I was a patrol cop for 20 years. Rotations schedule all the time. Unwanted overtime, all the time. Never an option to sleep when it was foggy, snowing whatever. HAA is the easiest piece of night shifts ever. For me it’s simple. You rarely get scene calls almost every time you have a dozen or so clinics, airports or hospitals to go to at night. Plan all of those. Fuel the helicopter accordingly. set Up the radios, basically take the thinking too much out of the variables. 

 If it takes 20 mins to launch instead of 9. So be it. The patient will wait 2 hours at the hospital anyway. 



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Msg ID: 2581898 Night Shift +2/-1     
Author:The OP asks about getting rest and
7/11/2019 1:29:26 PM

Reply to: 2581869

this guy replies him to with pilot 101 nonsense.



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Msg ID: 2581907 Night Shift +0/-0     
Author:My habit
7/11/2019 1:53:41 PM

Reply to: 2581803
I try to stay up till midnight. I have coffee with dinner before I go in at night.

Sleep if possible after midnight then sleep some during the day. if possible.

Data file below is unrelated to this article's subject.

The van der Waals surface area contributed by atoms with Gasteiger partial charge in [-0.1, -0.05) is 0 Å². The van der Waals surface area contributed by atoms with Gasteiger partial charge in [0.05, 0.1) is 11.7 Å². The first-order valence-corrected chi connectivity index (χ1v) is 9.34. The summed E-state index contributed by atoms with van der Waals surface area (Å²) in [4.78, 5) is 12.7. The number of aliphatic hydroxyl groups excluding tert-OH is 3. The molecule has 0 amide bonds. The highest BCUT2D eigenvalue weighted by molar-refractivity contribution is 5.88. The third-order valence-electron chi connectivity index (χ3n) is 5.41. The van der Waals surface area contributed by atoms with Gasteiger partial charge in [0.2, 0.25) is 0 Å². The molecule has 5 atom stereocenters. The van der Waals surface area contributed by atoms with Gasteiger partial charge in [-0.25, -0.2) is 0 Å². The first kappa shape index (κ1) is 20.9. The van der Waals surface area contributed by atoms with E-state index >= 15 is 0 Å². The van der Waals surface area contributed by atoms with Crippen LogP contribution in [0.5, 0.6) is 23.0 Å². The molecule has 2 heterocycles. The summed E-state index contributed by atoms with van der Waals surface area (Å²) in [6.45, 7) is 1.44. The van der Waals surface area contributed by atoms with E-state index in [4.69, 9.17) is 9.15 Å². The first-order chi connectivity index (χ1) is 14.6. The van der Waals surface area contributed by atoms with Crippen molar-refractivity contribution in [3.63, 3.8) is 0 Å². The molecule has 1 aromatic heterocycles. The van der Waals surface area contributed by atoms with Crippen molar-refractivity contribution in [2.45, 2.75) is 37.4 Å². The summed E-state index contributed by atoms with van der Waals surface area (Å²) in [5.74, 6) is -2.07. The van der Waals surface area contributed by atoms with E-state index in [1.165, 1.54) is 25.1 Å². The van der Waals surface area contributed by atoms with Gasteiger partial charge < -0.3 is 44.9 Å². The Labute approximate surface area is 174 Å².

First night back at work is the worst.


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Msg ID: 2581913 Night Shift +7/-0     
Author:What works for me.
7/11/2019 2:36:52 PM

Reply to: 2581803

Really good advice above, and I agree you're probably going to just have to take some time to figure out what works best for you.

I generally stay awake until 1 or 2am and then sleep until just before shift change. Go home at 7a sleep until about 11a - 1p ish depending on how busy I was the night before. If I am busy all night and don't sleep much, then I just adjust accordingly. The first night shift is always the worst and I can't sleep worth $#!t but by the 3rd night or so then I'm pretty good with that schedule. 

The thing I found to be the biggest problem when I first started EMS (about 7 years ago) was the worrying about weather calls. If it was clear and a million all night, or crap weather all night then I could sleep like a baby because I knew when the tones went off I was either going or not. If the weather was iffy or forecast to get worse etc... then I found it near impossible to sleep because I felt that I needed to always be watching the weather. I was afraid of not paying attention to the trend and then accepting a flight and the weather turning on me while out, or missing something and flying into crap. Once I started to figure out that saying no to a flight was easy and it's better to say no and have the weather be good, then to say yes and fly into crapola, and I started to not care about turning flights down it got much easier.